The Verdict: 3.5/5 

A dystopian romp with some great ideas, delicious in parts but slightly undercooked.



Review: The Heart Goes Last (Margaret Atwood, 2015)

Pretentious Proposal (for a book now finished)

Would you read this shit?

Words are symbols/signs/sounds which transmit meaning. But my meaning is not your meaning: free association from any given word will gain an infinity of different connections, interpretations like a verbal Rorschach test. The subconscious holds codes expressed in dreams, the verbal visual unique experiential, a spiralling fractal of selves and knowledges which make up the Self. Poetry like a shared hallucination, a shared dream to transmit an idea from I to Thou and see what happens to it in the void between us.

I draw from my own life, lives and experiences of those around me. Leading upwards to the shifting shipwreck sensation of living in a world where humanity is destroyed by money, powers conspire; the lexicon is manipulated for propaganda, and WWIII looms. How does an individual survive in a society like this?

In terms of form I wish to experiment with different ways of presenting poetry, both written and performed, playing with visual and audio elements, moving beyond the expectation of poetry as black words typed on white page. I wish to explore the performative aspect of poetry and the chance and uncertainty created by it.

Influences include Rimbaud, Bukowski (confessional poetry which has reached a wide popular audience), R.D. Laing (human relations), Dorianne Laux, A. Gibson, Antonin Artaud, Jung (collective subconscious), Lacan (psychoanalysis and language), Camus, Tchicaya U Tam’si (for his sequence ‘Le Ventre’ in which the poems are closely interrelated and are brought together in synthesis in the final poem), Selima Hill (surreal yet vividly evocative and relatable imagery), Katie Paterson’s work Earth-Moon-Earth (lost signal in transmission and the meaning of silences).

I wrote this fucking book, you see. For uni. And now I’m revisiting. The past will eat us all, if we only let it.

Pretentious Proposal (for a book now finished)

Poem: 26

“Where you are is exactly where you’re supposed to be.”  Keep telling yourself that.

26 and I still don’t know where Dorset is

or how I got these bruises

Still can’t tell herpes from acne or remember

which scars came from which disease

I’ve destroyed more than I’ve created but at least  I’ve kept it cyclical

Pleasing symmetry, circling the drain

Charybdis is awful shabby these days  (it’s the drink that done her)

but on the other hands        and other heads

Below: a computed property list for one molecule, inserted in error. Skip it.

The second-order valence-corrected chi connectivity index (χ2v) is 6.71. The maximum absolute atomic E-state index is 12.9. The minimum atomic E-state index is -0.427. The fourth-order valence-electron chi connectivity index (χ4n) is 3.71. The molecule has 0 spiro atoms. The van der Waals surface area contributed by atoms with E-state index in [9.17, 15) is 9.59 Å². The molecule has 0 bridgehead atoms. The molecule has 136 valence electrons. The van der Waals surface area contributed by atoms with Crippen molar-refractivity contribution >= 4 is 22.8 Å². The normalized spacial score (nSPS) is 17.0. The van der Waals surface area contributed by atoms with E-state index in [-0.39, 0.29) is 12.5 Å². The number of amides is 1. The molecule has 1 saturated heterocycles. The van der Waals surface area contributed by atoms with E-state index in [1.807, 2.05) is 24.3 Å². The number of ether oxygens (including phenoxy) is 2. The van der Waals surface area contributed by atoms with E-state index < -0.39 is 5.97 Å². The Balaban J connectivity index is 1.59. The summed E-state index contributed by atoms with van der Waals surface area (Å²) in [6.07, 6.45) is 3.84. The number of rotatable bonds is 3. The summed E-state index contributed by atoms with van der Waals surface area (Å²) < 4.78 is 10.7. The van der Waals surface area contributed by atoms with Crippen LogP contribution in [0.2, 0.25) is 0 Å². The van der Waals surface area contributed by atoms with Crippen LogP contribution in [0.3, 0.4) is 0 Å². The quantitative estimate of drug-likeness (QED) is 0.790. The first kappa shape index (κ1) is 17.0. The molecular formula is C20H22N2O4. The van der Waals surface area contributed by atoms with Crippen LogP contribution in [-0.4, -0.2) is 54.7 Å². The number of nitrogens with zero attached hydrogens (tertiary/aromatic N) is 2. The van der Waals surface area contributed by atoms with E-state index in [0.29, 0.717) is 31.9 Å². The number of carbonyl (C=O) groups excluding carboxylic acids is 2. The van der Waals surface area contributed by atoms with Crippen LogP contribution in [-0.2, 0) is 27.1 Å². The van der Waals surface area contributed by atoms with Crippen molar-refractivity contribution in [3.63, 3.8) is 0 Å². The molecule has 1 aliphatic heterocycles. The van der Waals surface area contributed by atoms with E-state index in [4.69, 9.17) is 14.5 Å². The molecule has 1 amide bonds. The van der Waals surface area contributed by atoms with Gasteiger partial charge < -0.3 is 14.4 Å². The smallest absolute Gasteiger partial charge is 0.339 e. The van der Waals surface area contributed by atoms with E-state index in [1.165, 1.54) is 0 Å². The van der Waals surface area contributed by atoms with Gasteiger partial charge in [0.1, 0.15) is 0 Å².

Scylla isn’t bad, for a hard place.

I’m 26 and still kicking at mythical monsters

from the childrens’ room of a smalltown library

26 and still hoping to score something

to shoot that fucking arrow straight into staring eyes

be phoenix fire ashes all at once                           dashed away on the breeze

Hell I Just want to hit something

After more than a quarter of a century I should have learned:

This is how you get bruises

Poem: 26

Sci-Fi Masterworks Inspired Rambling – Genre, Imagination, and Penises – In Space!

The Sci Fi Masterworks series is amazing. I have them as ebooks, which means I don’t often get to appreciate their amazing cover art. I only realised how good the cover art is when I looked at it all in one place just there.

In the last year, actually, the last Summer,

  • Arslan – MJ Engh
  • The Book of Skulls – Robert Silverberg
  • The Female Man – Joanna Russ
  • Lord of Light – Roger Zelazny
  • Odd John – Olaf Stapleton
  • The Rediscovery of Man – Cordwainer Smith
  • Stand on Zanzibar – John Brunner
  • Tau Zero – Poul Anderson
  • Flow My Tears, The Policeman Said – Philip K. Dick
  • The Lathe of Heaven – Ursula K. LeGuin
  • The Left Hand of Darkness – Ursula K. LeGuin
  • Babel-17 – Samuel R. Delaney
  • The Child Garden – Geoff Ryman

Science Fiction. It still gets a bit of scorn for being nerdy and ‘not real Literature’, just like all ‘genre fiction’ suffers (at least from people who think that Literary Fiction is the lone pinnacle of artistic human expression). But sci-fi has always encompassed some of the most daring writing. Brunner’s Stand on Zanzibar was written in 1969, but when I picked up a battered copy in a secondhand bookshop, I was blown away by the overwhelming style. Like nothing I’ve read before, John Brunner captured the ever-shifting, ever-truncated maelstrom of impressions and information that form subjective awareness in a multimedia society. This is the true novel of the Television Age.